This, in military jargon, meant a readiness to go to war over the hydrocarbon wealth in the area. Yet, the clamour from Ankara faded without incident, and the Greeks, Cypriots and Israelis eventually resumed their negotiations over oil and gas exploration. The talks became more intense a couple of summers ago when the extent of the wealth became clearer.

Although threats resounded again from Ankara as warships set off from the naval base in Marmaris, the ships soon returned to port. Moreover, in spite of the fury of his invective, the Turkish president quickly shifted tack. He had other plans in mind, and he wanted to mend fences with Israel after a six-year freeze in Turkish-Israeli relations.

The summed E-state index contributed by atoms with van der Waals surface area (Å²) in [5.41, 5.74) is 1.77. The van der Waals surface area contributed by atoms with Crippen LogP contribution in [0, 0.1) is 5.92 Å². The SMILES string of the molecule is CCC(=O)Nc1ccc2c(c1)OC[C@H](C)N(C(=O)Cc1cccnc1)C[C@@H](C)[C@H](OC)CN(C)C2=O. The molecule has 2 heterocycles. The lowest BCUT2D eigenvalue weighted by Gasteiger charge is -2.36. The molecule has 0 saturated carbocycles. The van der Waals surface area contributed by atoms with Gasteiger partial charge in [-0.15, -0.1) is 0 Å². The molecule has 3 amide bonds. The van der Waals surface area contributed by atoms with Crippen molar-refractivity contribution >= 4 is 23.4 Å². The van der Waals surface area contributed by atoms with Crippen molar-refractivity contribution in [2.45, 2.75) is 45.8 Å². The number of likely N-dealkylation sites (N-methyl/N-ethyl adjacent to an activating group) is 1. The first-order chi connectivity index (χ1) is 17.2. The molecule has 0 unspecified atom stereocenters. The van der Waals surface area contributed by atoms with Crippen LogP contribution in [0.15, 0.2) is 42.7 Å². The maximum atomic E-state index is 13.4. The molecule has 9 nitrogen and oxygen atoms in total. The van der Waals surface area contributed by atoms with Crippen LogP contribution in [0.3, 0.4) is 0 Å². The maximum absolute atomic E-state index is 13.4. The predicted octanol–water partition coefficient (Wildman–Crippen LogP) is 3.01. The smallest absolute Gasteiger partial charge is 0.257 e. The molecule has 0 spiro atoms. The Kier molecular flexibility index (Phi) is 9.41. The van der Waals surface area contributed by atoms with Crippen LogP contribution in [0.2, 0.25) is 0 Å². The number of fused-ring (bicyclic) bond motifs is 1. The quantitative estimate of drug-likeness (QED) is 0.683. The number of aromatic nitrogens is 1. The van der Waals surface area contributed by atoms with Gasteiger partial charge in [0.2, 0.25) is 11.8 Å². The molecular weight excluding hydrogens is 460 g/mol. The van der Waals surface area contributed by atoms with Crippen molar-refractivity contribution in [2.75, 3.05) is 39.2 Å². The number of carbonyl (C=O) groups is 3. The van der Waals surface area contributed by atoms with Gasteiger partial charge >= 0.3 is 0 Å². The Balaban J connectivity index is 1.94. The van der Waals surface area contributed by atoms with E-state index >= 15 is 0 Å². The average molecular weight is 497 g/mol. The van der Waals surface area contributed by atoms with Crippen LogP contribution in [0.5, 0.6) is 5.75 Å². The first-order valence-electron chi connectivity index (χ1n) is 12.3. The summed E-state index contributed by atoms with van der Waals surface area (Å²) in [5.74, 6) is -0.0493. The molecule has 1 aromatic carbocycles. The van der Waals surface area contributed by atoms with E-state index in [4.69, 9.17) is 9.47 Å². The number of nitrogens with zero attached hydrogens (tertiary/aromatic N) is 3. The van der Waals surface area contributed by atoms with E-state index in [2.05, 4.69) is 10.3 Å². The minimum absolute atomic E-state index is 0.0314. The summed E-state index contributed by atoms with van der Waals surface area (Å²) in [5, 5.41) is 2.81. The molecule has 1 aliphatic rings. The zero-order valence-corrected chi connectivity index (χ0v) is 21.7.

Ankara has been working to up its support for Northern Cypriot President Mustafa Akıncı in order to sustain Ankara’s position should negotiations between Southern and Northern Cyprus succeed in unifying the island.

Ankara is determined to avoid losing the Cypriot Turks. But the feeling may not be reciprocated among the latter, considerable segments of which believe that Ankara stands in the way of unification with their Greek co-islanders and membership of the EU.

Meanwhile, the Turkish public is not very interested in what is happening above and below the Mediterranean. Their attention remains fixed on northern Syria, where attrition is the operable word and Turkish soldiers are dying at the rate of one to two a day in the early days of that Turkish campaign in Afrin.

As close as the Eastern Mediterranean may seem, Ankara’s rhetoric about “rules of engagement,” “situational awareness,” and the Turkish army’s power to wage battle on multiple fronts is essentially an idle threat, especially given the mounting gap between Turkey and its allies.